A central atrium running through the three-storey building makes maximum use of natural light. Additionally, each office area features a translucent roof panel made of toughened glass, which enables natural light to penetrate right down to the ground floor.
The new building also uses low-energy bulbs and presence detection controllers, which can yield savings of up to 70 percent on lighting costs.
By using notebook computers instead of desktop PCs, electricity use can be reduced by around a third. The building's 1,200 staff members walk on 100 percent recyclable carpet and environmentally-friendly paint coats the office walls. The landscaped areas surrounding the building have been planted with indigenous trees.
Greener buildings: A key component of the Green Economy
Buildings are one of ten sectors covered in UNEP's Green Economy Report, which was launched in February 2011. The report shows how redirecting 2 percent of global GDP into a green transformation of agriculture, energy, buildings and other areas can trigger growth and create more jobs than a 'business as usual scenario', while kick-starting a transition towards a low-carbon, resource-efficient global economy.
Cities will see a rapid expansion and increasing investment over the next decades, particularly in emerging economies. In India alone, an estimated 700-900 million square metres of residential and commercial space will have to be constructed each year until 2030 to accommodate this growth.
As part of efforts to make cities and other communities more sustainable, the impact of buildings is vital. The Green Economy Report shows how greening the building sector can also contribute to increased efficiency in the use of materials, land and water, and a reduction of waste and risks associated with hazardous substances. Particularly for developing countries, the sector holds a huge potential to reduce indoor air pollution associated with 11% of human deaths globally each year. For developed economies, a major retrofit programme could boost employment significantly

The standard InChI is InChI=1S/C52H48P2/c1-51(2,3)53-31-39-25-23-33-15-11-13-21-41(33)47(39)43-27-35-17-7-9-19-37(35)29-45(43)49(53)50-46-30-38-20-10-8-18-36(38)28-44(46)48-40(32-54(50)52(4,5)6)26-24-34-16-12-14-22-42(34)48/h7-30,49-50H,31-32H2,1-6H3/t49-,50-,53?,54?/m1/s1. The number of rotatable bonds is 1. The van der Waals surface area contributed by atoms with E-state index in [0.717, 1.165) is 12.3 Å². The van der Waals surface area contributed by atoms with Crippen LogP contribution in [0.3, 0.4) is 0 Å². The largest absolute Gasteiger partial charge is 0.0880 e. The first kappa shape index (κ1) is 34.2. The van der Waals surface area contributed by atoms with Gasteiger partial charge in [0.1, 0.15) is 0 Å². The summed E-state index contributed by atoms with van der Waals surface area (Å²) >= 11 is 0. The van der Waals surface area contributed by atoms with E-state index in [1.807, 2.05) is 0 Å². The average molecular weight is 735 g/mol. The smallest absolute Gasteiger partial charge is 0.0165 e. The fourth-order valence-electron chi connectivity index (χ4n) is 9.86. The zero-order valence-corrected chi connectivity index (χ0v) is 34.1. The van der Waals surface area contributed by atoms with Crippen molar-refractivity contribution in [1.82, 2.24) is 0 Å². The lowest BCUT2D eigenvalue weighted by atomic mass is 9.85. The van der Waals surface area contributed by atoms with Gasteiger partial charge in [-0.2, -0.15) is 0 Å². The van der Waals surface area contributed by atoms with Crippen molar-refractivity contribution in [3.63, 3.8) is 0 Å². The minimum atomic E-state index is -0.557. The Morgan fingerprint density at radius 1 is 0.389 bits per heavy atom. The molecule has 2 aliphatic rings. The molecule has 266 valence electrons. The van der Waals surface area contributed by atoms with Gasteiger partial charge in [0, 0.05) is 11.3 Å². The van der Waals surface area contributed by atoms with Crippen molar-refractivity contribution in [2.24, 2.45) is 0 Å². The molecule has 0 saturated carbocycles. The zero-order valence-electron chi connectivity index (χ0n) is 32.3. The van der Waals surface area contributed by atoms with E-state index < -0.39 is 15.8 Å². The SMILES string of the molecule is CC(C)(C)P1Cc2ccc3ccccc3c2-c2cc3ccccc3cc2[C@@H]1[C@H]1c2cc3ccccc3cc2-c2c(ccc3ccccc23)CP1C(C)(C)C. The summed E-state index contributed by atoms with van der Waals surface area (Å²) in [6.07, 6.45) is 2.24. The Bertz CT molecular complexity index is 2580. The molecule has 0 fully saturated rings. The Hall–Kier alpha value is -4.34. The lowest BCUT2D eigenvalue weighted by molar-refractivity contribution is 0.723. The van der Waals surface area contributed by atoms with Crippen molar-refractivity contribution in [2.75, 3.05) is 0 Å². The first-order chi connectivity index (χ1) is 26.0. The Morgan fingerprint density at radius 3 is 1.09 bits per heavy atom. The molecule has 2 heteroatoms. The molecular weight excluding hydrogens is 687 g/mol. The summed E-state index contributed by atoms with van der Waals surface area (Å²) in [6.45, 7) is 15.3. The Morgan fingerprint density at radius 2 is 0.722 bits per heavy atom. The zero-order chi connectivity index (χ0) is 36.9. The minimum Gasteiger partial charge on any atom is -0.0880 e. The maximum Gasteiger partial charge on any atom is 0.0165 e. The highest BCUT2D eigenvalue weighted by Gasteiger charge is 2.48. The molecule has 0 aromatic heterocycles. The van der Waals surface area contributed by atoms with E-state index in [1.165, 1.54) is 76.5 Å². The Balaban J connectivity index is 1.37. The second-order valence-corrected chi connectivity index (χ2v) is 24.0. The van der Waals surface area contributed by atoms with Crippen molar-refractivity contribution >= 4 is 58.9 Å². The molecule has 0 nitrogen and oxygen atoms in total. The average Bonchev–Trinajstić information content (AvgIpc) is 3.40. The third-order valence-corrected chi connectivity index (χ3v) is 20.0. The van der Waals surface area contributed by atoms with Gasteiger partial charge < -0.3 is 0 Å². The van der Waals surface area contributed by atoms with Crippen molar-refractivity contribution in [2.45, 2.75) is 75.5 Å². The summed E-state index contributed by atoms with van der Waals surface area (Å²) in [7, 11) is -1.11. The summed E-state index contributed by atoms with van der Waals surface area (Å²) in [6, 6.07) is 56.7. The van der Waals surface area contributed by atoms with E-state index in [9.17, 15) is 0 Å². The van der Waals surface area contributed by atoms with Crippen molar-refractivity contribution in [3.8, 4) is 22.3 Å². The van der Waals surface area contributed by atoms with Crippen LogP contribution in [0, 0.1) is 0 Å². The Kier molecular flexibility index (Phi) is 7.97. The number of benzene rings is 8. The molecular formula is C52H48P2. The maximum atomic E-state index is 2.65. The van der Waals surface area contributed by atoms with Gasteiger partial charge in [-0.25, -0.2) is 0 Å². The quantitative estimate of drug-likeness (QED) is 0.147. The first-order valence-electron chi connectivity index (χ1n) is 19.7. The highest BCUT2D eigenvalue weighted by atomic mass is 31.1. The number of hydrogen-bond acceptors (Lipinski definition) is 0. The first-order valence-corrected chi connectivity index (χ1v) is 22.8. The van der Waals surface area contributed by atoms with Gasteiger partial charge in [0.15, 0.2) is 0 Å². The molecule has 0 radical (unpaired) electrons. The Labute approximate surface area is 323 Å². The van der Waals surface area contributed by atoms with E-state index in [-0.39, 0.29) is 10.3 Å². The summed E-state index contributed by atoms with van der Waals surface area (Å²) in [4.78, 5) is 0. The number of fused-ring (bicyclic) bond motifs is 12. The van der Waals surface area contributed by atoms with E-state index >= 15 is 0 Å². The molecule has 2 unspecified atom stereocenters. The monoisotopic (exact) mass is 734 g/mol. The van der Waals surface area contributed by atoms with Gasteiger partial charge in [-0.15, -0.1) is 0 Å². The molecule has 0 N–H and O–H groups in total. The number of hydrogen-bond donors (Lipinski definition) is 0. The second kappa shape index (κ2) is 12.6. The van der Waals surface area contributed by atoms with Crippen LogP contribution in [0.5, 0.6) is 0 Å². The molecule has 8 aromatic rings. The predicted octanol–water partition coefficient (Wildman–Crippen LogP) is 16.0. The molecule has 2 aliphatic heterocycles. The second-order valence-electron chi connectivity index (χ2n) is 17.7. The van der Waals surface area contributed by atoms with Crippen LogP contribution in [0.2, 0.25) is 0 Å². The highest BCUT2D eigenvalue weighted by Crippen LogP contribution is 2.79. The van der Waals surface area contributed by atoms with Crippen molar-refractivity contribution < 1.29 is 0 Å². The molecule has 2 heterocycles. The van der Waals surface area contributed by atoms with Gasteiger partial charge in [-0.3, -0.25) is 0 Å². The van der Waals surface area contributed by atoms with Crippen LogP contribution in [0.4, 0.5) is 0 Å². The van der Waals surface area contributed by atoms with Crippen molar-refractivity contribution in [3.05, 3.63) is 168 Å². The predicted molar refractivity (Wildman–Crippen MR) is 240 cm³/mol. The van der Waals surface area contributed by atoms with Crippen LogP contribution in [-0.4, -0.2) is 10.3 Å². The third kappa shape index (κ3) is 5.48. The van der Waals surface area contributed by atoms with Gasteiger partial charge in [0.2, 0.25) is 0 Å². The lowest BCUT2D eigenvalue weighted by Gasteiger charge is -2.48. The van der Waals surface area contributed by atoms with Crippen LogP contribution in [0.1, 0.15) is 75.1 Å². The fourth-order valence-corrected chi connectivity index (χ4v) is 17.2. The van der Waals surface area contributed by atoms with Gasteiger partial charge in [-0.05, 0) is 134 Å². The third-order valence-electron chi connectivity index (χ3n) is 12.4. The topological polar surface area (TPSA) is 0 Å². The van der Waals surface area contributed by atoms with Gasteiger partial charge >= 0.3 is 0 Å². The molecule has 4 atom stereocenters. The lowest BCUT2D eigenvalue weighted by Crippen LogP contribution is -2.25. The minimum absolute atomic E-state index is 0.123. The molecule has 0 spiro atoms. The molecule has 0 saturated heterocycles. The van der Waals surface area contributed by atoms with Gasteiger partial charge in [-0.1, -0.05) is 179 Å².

Greener buildings can also achieve significant savings. Modelling undertaken for the Green Economy Report indicates that investments ranging from US$ 300 billion-US$1 trllion per year up to 2050 can achieve energy savings of about one-third in the building sector worldwide compared to projections under "business as usual".
UNEP's Climate Neutral Strategy
UNEP, which has been climate neutral since 2008, became the first UN organization to publish an Emission Reduction Strategy last year, as part of the overall United Nations Climate Neutral Strategy. UNEP's key aims are as follows:
- Reduce greenhouse gas emissions as far as possible through adoption of sustainable management practices, and by procuring offsets to compensate for the remaining emissions.
- Reduce total greenhouse gas emissions by 3% per year during 2010, 2011 and 2012, compared to 2009 levels
- Aim for continuous improvement in sustainability performance and develop an environmental management system to support this.
- Monitor, manage and report on its climate and sustainability performance on an annual basis.
Implementing the efficiency measures outlined in UNEP's Emissions Reduction Strategy could save the organisation an estimated US$800,000 per year.
For more information, please contact:
Nick Nuttall, UNEP Spokesperson/Head of Media on Tel. +254 733 632 755 or E-mail: firstname.lastname@example.org
Bryan Coll, UNEP Newsdesk/Nairobi on Tel. +254 731 666 214 or Email: email@example.com